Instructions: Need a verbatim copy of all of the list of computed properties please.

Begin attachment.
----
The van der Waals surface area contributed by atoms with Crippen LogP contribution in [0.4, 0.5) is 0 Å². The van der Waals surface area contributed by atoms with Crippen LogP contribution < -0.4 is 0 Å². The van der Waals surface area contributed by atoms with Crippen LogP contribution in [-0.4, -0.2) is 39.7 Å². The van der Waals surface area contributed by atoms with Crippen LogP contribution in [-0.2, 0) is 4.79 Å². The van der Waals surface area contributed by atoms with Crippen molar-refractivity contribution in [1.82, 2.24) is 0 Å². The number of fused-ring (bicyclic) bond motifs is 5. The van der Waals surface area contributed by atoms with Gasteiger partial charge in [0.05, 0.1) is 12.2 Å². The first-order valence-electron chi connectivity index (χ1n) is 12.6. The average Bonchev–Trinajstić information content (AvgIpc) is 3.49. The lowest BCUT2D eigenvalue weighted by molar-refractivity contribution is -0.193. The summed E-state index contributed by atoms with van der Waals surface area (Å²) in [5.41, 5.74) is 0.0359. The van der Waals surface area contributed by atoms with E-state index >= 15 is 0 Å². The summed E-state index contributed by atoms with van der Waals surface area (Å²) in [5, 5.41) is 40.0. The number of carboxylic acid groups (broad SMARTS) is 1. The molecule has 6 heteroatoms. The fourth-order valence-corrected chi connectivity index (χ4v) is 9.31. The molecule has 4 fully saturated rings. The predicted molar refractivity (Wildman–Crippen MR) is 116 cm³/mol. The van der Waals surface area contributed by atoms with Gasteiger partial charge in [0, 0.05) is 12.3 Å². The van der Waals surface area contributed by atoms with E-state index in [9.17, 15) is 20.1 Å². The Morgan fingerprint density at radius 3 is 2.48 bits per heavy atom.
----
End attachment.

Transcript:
The van der Waals surface area contributed by atoms with Crippen LogP contribution in [0.4, 0.5) is 0 Å². The van der Waals surface area contributed by atoms with Crippen LogP contribution < -0.4 is 0 Å². The van der Waals surface area contributed by atoms with Crippen LogP contribution in [-0.4, -0.2) is 39.7 Å². The van der Waals surface area contributed by atoms with Crippen LogP contribution in [-0.2, 0) is 4.79 Å². The van der Waals surface area contributed by atoms with Crippen molar-refractivity contribution in [1.82, 2.24) is 0 Å². The number of fused-ring (bicyclic) bond motifs is 5. The van der Waals surface area contributed by atoms with Gasteiger partial charge in [0.05, 0.1) is 12.2 Å². The first-order valence-electron chi connectivity index (χ1n) is 12.6. The average Bonchev–Trinajstić information content (AvgIpc) is 3.49. The lowest BCUT2D eigenvalue weighted by molar-refractivity contribution is -0.193. The summed E-state index contributed by atoms with van der Waals surface area (Å²) in [5.41, 5.74) is 0.0359. The van der Waals surface area contributed by atoms with E-state index >= 15 is 0 Å². The summed E-state index contributed by atoms with van der Waals surface area (Å²) in [5, 5.41) is 40.0. The number of carboxylic acid groups (broad SMARTS) is 1. The molecule has 6 heteroatoms. The fourth-order valence-corrected chi connectivity index (χ4v) is 9.31. The molecule has 4 fully saturated rings. The predicted molar refractivity (Wildman–Crippen MR) is 116 cm³/mol. The van der Waals surface area contributed by atoms with Gasteiger partial charge in [0, 0.05) is 12.3 Å². The van der Waals surface area contributed by atoms with E-state index in [9.17, 15) is 20.1 Å². The Morgan fingerprint density at radius 3 is 2.48 bits per heavy atom.